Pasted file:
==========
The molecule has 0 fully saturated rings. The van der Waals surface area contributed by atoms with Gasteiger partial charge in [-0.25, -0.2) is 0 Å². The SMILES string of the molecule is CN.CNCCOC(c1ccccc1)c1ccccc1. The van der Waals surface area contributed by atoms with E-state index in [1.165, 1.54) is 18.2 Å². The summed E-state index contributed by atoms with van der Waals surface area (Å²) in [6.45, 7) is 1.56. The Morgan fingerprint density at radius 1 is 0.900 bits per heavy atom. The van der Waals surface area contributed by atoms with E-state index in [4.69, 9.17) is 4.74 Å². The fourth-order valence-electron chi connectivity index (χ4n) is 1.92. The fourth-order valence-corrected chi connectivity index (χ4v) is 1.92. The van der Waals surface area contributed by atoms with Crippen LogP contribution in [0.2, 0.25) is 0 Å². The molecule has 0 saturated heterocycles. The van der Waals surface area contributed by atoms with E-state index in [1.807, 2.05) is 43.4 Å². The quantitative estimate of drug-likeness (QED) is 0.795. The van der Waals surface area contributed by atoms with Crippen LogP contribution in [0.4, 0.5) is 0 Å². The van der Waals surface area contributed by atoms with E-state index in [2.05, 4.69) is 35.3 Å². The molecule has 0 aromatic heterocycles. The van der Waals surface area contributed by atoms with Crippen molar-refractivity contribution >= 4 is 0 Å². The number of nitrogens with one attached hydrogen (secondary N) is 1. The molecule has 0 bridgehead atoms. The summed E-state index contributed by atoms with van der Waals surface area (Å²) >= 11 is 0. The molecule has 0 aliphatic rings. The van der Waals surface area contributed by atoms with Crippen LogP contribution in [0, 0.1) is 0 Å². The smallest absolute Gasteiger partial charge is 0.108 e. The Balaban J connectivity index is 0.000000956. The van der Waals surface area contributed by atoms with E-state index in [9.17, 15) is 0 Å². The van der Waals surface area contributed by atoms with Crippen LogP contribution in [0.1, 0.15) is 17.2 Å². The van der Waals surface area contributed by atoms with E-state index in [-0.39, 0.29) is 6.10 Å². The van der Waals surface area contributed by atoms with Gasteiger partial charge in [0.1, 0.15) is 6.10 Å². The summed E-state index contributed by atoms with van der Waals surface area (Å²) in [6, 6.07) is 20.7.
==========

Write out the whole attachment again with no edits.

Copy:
The molecule has 0 fully saturated rings. The van der Waals surface area contributed by atoms with Gasteiger partial charge in [-0.25, -0.2) is 0 Å². The SMILES string of the molecule is CN.CNCCOC(c1ccccc1)c1ccccc1. The van der Waals surface area contributed by atoms with E-state index in [1.165, 1.54) is 18.2 Å². The summed E-state index contributed by atoms with van der Waals surface area (Å²) in [6.45, 7) is 1.56. The Morgan fingerprint density at radius 1 is 0.900 bits per heavy atom. The van der Waals surface area contributed by atoms with E-state index in [4.69, 9.17) is 4.74 Å². The fourth-order valence-electron chi connectivity index (χ4n) is 1.92. The fourth-order valence-corrected chi connectivity index (χ4v) is 1.92. The van der Waals surface area contributed by atoms with Crippen LogP contribution in [0.2, 0.25) is 0 Å². The molecule has 0 saturated heterocycles. The van der Waals surface area contributed by atoms with E-state index in [1.807, 2.05) is 43.4 Å². The quantitative estimate of drug-likeness (QED) is 0.795. The van der Waals surface area contributed by atoms with Crippen LogP contribution in [0.4, 0.5) is 0 Å². The van der Waals surface area contributed by atoms with E-state index in [2.05, 4.69) is 35.3 Å². The molecule has 0 aromatic heterocycles. The van der Waals surface area contributed by atoms with Crippen molar-refractivity contribution >= 4 is 0 Å². The number of nitrogens with one attached hydrogen (secondary N) is 1. The molecule has 0 bridgehead atoms. The summed E-state index contributed by atoms with van der Waals surface area (Å²) >= 11 is 0. The molecule has 0 aliphatic rings. The van der Waals surface area contributed by atoms with Crippen LogP contribution in [0, 0.1) is 0 Å². The smallest absolute Gasteiger partial charge is 0.108 e. The Balaban J connectivity index is 0.000000956. The van der Waals surface area contributed by atoms with E-state index in [9.17, 15) is 0 Å². The van der Waals surface area contributed by atoms with Crippen LogP contribution in [0.1, 0.15) is 17.2 Å². The van der Waals surface area contributed by atoms with E-state index in [-0.39, 0.29) is 6.10 Å². The van der Waals surface area contributed by atoms with Gasteiger partial charge in [0.1, 0.15) is 6.10 Å². The summed E-state index contributed by atoms with van der Waals surface area (Å²) in [6, 6.07) is 20.7.